Georgia Baby’s Decapitation During Labor by Midwife Declared Homicide by Medical Examiner

An attorney for a Georgia couple whose baby was decapitated during delivery last year said Wednesday that the hospital and their physician were not open about the baby’s cause of death, repeating charges made in a lawsuit filed last year.

The Clayton County Medical Examiner’s Office said Tuesday that the baby’s death had been considered a homicide.

According to the couple’s lawsuit, Roderick Edmond, the attorney for parents Jessica Ross and Treveon Isaiah Taylor, accused their obstetrician at the time, Dr. Tracey St. Julian, of failing to warn them that their infant had been decapitated after delivery.

Georgia Baby's Decapitation During Labor by Midwife Declared Homicide by Medical Examiner

“Every aspect of the evidence that shows what happened is traumatizing,” Edmond stated during a press briefing. “It’s something I’ve never seen in my life.”

Ross and Taylor sued Southern Regional Medical Center and their obstetrician, St. Julian, in August, alleging she used “ridiculously excessive force” while attempting to deliver their son, who was beheaded, Edmond told NBC News. At the news conference, Edmond stated that the litigation was still in its early phases of discovery.

According to a news release, the medical examiner’s office determined that the baby’s death was a homicide caused by the conduct of another person. According to the report, the baby’s death was caused immediately by a fracture of the cervical vertebrae in the spine.

Taylor, the baby’s father, spoke publicly for the first time during Wednesday’s news conference, claiming he and his girlfriend were misled and barred from touching their kid.

“We just want justice for our son,” Taylor explained.

The infant, whom the couple called Treveon Isaiah Taylor Jr., did not descend properly during delivery, most likely due to shoulder dystocia, a condition in which a baby’s shoulder becomes caught behind the mother’s pubic bone during labor. Ross’ labor started on July 9.

According to the couple’s lawsuit, Ross requested a cesarean section when her kid “was viable” but was denied. Instead, she pushed for three hours but did not deliver her baby.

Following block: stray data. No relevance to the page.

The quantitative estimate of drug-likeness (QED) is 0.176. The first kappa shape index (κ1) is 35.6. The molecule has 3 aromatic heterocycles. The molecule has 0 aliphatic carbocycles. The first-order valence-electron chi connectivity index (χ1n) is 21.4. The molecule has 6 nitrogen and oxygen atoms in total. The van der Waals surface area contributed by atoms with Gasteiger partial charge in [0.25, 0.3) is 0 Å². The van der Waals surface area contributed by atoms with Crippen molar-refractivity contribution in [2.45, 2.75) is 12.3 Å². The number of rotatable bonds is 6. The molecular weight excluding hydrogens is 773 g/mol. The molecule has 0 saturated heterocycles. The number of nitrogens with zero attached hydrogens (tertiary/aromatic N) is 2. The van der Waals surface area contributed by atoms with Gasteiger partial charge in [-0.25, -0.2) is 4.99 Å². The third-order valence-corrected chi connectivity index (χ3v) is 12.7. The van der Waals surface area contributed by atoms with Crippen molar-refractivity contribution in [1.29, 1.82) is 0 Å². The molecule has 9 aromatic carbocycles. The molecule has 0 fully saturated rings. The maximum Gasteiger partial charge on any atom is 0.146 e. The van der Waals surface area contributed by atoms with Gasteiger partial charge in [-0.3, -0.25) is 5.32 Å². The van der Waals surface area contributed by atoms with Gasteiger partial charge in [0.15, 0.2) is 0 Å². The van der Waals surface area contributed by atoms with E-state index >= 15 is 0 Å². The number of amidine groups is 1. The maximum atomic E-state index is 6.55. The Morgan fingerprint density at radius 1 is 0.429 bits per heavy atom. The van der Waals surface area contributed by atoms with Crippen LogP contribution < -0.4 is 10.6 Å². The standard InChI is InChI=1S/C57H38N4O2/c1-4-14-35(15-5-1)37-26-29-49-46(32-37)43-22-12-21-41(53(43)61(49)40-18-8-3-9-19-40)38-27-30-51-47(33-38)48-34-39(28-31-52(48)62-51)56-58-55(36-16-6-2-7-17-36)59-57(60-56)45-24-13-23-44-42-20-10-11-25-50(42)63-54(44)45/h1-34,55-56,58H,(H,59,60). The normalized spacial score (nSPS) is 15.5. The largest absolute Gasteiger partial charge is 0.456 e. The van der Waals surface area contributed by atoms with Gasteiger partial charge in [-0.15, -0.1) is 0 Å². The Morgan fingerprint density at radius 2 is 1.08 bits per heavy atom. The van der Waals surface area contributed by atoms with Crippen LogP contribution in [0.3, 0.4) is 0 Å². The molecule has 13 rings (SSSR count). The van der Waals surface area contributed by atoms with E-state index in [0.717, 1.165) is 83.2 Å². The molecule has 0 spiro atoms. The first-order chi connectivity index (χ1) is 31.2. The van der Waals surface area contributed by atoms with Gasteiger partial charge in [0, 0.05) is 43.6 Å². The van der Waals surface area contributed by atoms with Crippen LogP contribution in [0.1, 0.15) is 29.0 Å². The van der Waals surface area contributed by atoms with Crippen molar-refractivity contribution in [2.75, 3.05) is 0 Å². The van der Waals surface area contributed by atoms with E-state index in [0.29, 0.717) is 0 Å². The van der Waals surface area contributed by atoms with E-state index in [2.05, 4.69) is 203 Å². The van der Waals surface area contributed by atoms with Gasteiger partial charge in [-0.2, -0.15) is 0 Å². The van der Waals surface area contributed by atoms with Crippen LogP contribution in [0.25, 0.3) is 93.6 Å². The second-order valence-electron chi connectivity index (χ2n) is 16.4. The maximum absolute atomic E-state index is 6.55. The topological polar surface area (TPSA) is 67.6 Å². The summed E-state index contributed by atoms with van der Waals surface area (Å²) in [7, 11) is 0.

The Journal of Midwifery and Women’s Health reports that the pushing phase of childbirth often lasts 30 minutes to three hours. According to the lawsuit, St. Julian, who works in a private practice and is not hired by the hospital, attempted to deliver the baby vaginally using a variety of techniques, including applying traction to the baby’s head.

According to the lawsuit, this resulted in decapitation and other injuries, such as various skull and facial bone fractures. The baby’s body was delivered via emergency C-section.

Betty Honey, the medical examiner’s top investigator, became engaged in the case after a funeral home in charge of the baby’s arrangements stated it was “unusual” that the medical examiner’s office had not previously been involved, according to a news release.

Georgia Baby's Decapitation During Labor by Midwife Declared Homicide by Medical Examiner

The Georgia Bureau of Investigation’s Medical Examiner’s Office conducted another autopsy on July 14. In October, Honey and Brian Byars, director of the medical examiner’s office, sought independent feedback from obstetricians. Honey also hired a private forensic pathologist on January 18 to analyze the evidence and identify the baby’s cause of death, according to the release.

A representative for Southern Regional Medical Center stated that the hospital was unable to comment on the verdict “due to ongoing litigation.” In August, the medical facility issued a statement denying “the allegations of wrongdoing” and stating that “this unfortunate infant death occurred in utero prior to delivery and decapitation.”

The hospital also stated that they voluntarily reported the death to the Clayton County Medical Examiner’s Office and are “cooperating with all investigations.”

St. Julian and her office did not respond to a request for comment on the medical examiner’s announcement.

The lawsuit claimed that St. Julian and the nurses at Southern Regional Medical Center “did not meet the standards of care.” Ross and Taylor also stated in the lawsuit that they did not get the opportunity to hold their child.

“We’re going to depose everybody who was in the room,” Edmond stated at the news conference. “All the nurses, all the scrub techs — everybody — to find out, essentially, what the hell happened.”

Maj. Frank Thomas, a Clayton County police spokeswoman, said the case is still under investigation and did not release any other information. According to the notice from the medical examiner’s office, the matter may be sent to the Clayton County district attorney’s office.

It has “been tough on the whole family,” and the couple has sought counseling, according to Cory Lynch, another attorney representing the couple at the meeting.

“They have been strong and resilient with trying to move forward with life and get back to not normal, but a new normal, given the grief that they have sustained,” he went on to say.


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